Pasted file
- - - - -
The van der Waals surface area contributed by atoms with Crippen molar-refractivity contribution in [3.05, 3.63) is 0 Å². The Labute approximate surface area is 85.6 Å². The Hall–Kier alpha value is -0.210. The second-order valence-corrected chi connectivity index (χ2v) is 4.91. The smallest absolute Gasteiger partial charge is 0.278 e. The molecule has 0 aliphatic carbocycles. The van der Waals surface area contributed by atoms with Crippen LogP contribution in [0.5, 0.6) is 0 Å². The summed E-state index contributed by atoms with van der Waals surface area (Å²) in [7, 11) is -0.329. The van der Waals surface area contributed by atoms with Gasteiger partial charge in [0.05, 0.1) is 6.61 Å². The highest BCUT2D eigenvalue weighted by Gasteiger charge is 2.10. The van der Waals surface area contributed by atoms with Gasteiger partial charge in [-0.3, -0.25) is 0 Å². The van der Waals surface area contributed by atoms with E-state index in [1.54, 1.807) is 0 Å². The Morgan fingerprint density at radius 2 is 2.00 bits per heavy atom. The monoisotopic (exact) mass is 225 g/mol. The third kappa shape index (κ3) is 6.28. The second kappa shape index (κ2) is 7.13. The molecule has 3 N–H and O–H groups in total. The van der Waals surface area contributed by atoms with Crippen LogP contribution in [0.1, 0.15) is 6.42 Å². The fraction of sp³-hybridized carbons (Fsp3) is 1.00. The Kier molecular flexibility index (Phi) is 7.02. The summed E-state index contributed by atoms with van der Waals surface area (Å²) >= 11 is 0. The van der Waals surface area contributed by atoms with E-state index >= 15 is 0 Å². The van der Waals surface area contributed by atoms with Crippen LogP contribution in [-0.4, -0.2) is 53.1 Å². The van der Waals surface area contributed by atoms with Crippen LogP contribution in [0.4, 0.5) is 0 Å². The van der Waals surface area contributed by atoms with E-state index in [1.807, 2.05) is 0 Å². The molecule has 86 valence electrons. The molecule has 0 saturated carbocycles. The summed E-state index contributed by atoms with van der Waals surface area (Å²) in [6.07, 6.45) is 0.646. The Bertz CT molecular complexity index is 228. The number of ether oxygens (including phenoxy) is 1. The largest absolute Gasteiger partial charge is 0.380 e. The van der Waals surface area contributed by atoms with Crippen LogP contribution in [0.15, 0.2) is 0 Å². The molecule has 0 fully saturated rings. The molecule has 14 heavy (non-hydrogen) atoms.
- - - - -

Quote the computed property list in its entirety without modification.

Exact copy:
The van der Waals surface area contributed by atoms with Crippen molar-refractivity contribution in [3.05, 3.63) is 0 Å². The Labute approximate surface area is 85.6 Å². The Hall–Kier alpha value is -0.210. The second-order valence-corrected chi connectivity index (χ2v) is 4.91. The smallest absolute Gasteiger partial charge is 0.278 e. The molecule has 0 aliphatic carbocycles. The van der Waals surface area contributed by atoms with Crippen LogP contribution in [0.5, 0.6) is 0 Å². The summed E-state index contributed by atoms with van der Waals surface area (Å²) in [7, 11) is -0.329. The van der Waals surface area contributed by atoms with Gasteiger partial charge in [0.05, 0.1) is 6.61 Å². The highest BCUT2D eigenvalue weighted by Gasteiger charge is 2.10. The van der Waals surface area contributed by atoms with Gasteiger partial charge in [-0.3, -0.25) is 0 Å². The van der Waals surface area contributed by atoms with E-state index in [1.54, 1.807) is 0 Å². The Morgan fingerprint density at radius 2 is 2.00 bits per heavy atom. The monoisotopic (exact) mass is 225 g/mol. The third kappa shape index (κ3) is 6.28. The second kappa shape index (κ2) is 7.13. The molecule has 3 N–H and O–H groups in total. The van der Waals surface area contributed by atoms with Crippen LogP contribution in [0.1, 0.15) is 6.42 Å². The fraction of sp³-hybridized carbons (Fsp3) is 1.00. The Kier molecular flexibility index (Phi) is 7.02. The summed E-state index contributed by atoms with van der Waals surface area (Å²) >= 11 is 0. The van der Waals surface area contributed by atoms with E-state index >= 15 is 0 Å². The van der Waals surface area contributed by atoms with Crippen LogP contribution in [-0.4, -0.2) is 53.1 Å². The van der Waals surface area contributed by atoms with Crippen LogP contribution in [0.4, 0.5) is 0 Å². The van der Waals surface area contributed by atoms with E-state index in [1.807, 2.05) is 0 Å². The molecule has 86 valence electrons. The molecule has 0 saturated carbocycles. The summed E-state index contributed by atoms with van der Waals surface area (Å²) in [6.07, 6.45) is 0.646. The Bertz CT molecular complexity index is 228. The number of ether oxygens (including phenoxy) is 1. The largest absolute Gasteiger partial charge is 0.380 e. The van der Waals surface area contributed by atoms with Crippen LogP contribution in [0.15, 0.2) is 0 Å². The molecule has 0 fully saturated rings. The molecule has 14 heavy (non-hydrogen) atoms.